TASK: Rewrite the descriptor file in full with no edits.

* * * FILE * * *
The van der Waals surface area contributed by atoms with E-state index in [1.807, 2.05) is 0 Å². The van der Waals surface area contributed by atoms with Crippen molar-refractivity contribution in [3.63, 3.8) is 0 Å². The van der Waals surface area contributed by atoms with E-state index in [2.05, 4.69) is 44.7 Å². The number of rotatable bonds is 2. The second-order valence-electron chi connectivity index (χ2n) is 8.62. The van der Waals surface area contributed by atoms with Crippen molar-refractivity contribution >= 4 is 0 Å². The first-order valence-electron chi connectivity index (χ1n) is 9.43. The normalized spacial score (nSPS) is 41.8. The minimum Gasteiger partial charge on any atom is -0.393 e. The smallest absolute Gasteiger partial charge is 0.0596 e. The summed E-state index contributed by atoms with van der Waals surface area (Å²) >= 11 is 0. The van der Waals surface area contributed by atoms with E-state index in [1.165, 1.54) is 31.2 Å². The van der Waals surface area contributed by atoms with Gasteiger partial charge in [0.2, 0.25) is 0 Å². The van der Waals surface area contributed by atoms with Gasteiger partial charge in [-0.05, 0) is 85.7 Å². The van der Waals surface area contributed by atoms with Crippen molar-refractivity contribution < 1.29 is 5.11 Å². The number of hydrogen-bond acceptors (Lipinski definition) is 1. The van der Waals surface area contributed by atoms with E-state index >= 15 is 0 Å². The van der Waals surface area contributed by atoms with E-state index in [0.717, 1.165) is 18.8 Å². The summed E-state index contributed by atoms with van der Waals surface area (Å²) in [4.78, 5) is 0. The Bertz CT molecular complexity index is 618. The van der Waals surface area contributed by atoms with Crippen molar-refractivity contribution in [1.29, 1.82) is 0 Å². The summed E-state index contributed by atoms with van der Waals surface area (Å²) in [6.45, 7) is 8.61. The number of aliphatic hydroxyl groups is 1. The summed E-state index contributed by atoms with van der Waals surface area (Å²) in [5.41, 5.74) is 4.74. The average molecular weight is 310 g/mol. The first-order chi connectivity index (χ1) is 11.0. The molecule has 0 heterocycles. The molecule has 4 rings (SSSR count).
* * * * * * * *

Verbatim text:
The van der Waals surface area contributed by atoms with E-state index in [1.807, 2.05) is 0 Å². The van der Waals surface area contributed by atoms with Crippen molar-refractivity contribution in [3.63, 3.8) is 0 Å². The van der Waals surface area contributed by atoms with E-state index in [2.05, 4.69) is 44.7 Å². The number of rotatable bonds is 2. The second-order valence-electron chi connectivity index (χ2n) is 8.62. The van der Waals surface area contributed by atoms with Crippen molar-refractivity contribution >= 4 is 0 Å². The first-order valence-electron chi connectivity index (χ1n) is 9.43. The normalized spacial score (nSPS) is 41.8. The minimum Gasteiger partial charge on any atom is -0.393 e. The smallest absolute Gasteiger partial charge is 0.0596 e. The summed E-state index contributed by atoms with van der Waals surface area (Å²) >= 11 is 0. The van der Waals surface area contributed by atoms with E-state index in [1.165, 1.54) is 31.2 Å². The van der Waals surface area contributed by atoms with Gasteiger partial charge in [0.2, 0.25) is 0 Å². The van der Waals surface area contributed by atoms with Gasteiger partial charge in [-0.05, 0) is 85.7 Å². The van der Waals surface area contributed by atoms with Crippen molar-refractivity contribution < 1.29 is 5.11 Å². The number of hydrogen-bond acceptors (Lipinski definition) is 1. The van der Waals surface area contributed by atoms with E-state index >= 15 is 0 Å². The van der Waals surface area contributed by atoms with E-state index in [0.717, 1.165) is 18.8 Å². The summed E-state index contributed by atoms with van der Waals surface area (Å²) in [4.78, 5) is 0. The Bertz CT molecular complexity index is 618. The van der Waals surface area contributed by atoms with Crippen molar-refractivity contribution in [1.29, 1.82) is 0 Å². The summed E-state index contributed by atoms with van der Waals surface area (Å²) in [6.45, 7) is 8.61. The number of aliphatic hydroxyl groups is 1. The summed E-state index contributed by atoms with van der Waals surface area (Å²) in [5.41, 5.74) is 4.74. The average molecular weight is 310 g/mol. The first-order chi connectivity index (χ1) is 11.0. The molecule has 0 heterocycles. The molecule has 4 rings (SSSR count).